ASTI motions may spark fresh industrial unrest in schools
Move could deepen opposition to reform agenda and lead to closure of schools
ASTI may well be on a collision course with government over pay and productivity reforms, along with changes to the junior cycle. Photograph: The Irish Times
Schools may face widespread industrial action next autumn if teachers with the biggest second-level union propose next month to stop working additional hours agreed under the Croke Park deal.
The 18,000-strong Association of Secondary Teachers Ireland (ASTI) is due to debate motions at its annual convention in late March that place the union on collision course with the Government over pay and productivity reforms, along with reforms to the junior cycle.
Under the Croke Park deal agreed in 2010, teachers are obliged to work an extra 33 hours a year and to carry out 43 hours of supervision and substitution duties.
At its convention this Easter, ASTI branches from Dungarvan, Kilkenny, Longford, west Mayo and Wicklow will propose to direct teachers to stop working the additional hours when the pay deal expires at the end of June.
Last year, the union’s then general secretary, Pat King, warned his executive in a confidential memo that refusal to work the additional hours could result in a “full blown dispute” and school closures linked to “strikes or a lock-out.”
Yesterday, Kieran Christie, the ASTI’s current general secretary, said the “Croke Park hours” have been a major source of frustration for teachers since their introduction.
“It is felt that they are constructed in a manner that doesn’t allow for the most productive use of valuable time,” Mr Christie said.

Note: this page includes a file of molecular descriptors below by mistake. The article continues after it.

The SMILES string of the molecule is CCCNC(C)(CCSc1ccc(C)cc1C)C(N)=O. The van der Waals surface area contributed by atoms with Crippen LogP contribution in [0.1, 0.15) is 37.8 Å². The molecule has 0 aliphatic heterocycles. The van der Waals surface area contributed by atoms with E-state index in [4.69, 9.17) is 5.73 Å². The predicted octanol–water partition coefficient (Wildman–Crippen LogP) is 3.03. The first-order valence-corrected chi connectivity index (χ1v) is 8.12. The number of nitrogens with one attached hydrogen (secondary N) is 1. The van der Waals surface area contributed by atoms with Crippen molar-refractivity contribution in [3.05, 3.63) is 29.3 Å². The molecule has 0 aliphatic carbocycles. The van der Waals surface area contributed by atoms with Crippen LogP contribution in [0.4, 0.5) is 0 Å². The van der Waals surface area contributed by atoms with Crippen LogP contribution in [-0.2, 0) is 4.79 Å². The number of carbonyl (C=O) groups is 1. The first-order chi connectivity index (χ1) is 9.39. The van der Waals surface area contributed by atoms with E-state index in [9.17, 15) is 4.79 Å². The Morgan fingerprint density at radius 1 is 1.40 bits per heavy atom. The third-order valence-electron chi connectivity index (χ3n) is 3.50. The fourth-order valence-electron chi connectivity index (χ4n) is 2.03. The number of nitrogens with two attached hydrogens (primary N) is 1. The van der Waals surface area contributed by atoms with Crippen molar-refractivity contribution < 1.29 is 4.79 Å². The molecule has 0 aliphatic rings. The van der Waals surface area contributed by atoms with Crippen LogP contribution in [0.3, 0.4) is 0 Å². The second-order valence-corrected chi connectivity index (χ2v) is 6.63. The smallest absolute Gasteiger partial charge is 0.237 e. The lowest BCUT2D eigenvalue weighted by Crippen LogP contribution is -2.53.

“Many of the hours require whole staff participation and, as such, have an inflexibility that prevents more focused developmental work that would be beneficial to teachers and students, such as preparation, planning and extra curricular activities, to name a few.”
Assess students The union will also debate a motion that seeks to direct members not to assess their own students for the school certification that forms part of the junior cycle reform.
If adopted, this could further entrench the union’s opposition to reforms which the Government has sought to introduce for several years.
The ASTI voted last year to reject the proposed reforms, which were accepted by the other second-level teachers’ union, the TUI.
The ASTI will hold a special conference early next month as part of its campaign against the changes. This will examine the factors driving curriculum reform and the impact on teachers’ professional lives.
A spokeswoman said the union has communicated a number of its concerns to the Department of Education.
These include the impact of the proposals on teaching time and the absence of State-certified oral exams for Gaeilge and modern European languages.